Tuesday's discussion on how to live in a society with these inequities helped me realize what Ammon Hennacy might have meant when he told Bruce that nonviolence meant laying down the weapons of privilege, not just abstaining from directly harming other people.
See, I feel that I live my lifestyle on the exploitation of others, present and future (past, too, but there's not much I can do for them). It's so obvious--I don't labor but I enjoy the product of other people's labor; my purchases wreck the environment in ways that affect poorer community's health and the viability of the future for everyone--but the poor disproportionately.
I can say it's not my fault, that it's the system, and that's true on a level. But I feel compelled to dedicate myself to righting those wrongs. I'm not there yet--don't know what I want to work toward and still developing the self-discipline--but I think meeting some of the people in this class has helped me realize it really is possible to try.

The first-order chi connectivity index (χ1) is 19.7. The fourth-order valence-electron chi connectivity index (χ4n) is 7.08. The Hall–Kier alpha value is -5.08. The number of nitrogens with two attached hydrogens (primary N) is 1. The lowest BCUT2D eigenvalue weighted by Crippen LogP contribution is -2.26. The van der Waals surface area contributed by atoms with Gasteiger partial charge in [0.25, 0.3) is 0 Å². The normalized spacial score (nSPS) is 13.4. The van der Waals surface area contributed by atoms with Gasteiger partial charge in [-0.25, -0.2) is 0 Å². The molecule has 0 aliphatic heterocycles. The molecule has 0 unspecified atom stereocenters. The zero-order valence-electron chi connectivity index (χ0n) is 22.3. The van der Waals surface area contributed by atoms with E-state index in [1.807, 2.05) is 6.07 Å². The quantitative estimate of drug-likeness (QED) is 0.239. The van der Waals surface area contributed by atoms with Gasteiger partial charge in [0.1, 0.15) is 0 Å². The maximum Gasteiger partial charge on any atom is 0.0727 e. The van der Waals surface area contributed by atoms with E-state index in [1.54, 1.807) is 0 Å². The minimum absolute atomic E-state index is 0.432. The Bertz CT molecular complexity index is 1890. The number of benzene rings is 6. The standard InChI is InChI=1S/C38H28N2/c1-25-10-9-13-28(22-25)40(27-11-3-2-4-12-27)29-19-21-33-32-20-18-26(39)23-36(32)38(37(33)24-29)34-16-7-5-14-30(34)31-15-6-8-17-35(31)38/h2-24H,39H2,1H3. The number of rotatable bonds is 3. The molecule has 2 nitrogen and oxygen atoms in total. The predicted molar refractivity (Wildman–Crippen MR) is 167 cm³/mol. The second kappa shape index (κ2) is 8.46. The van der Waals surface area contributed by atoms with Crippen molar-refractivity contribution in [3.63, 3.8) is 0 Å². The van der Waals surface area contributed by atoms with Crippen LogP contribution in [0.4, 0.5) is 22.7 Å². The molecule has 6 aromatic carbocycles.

I grew up thinking that everyone felt the same way as I do but had good practical reasons for not taking action, so I shouldn't set out on such a path either, but since then I've realized that a lot of people do take action and that a lot of other people don't necessarily care very much. Oh, and that there are serious practical obstacles, but that's true for pretty much everything in life.
My father is virulently opposed to me prioritizing anything above my own economic success, and my mother is distressed by my lack of political apathy. It's good to know I'm not as absolutely insane as they think I am, or at least that I have company. It still seems bordering on absurd to imagine that I can or would really achieve something as momentous as "laying down the weapons of privilege," but it sounds like a fine ideal.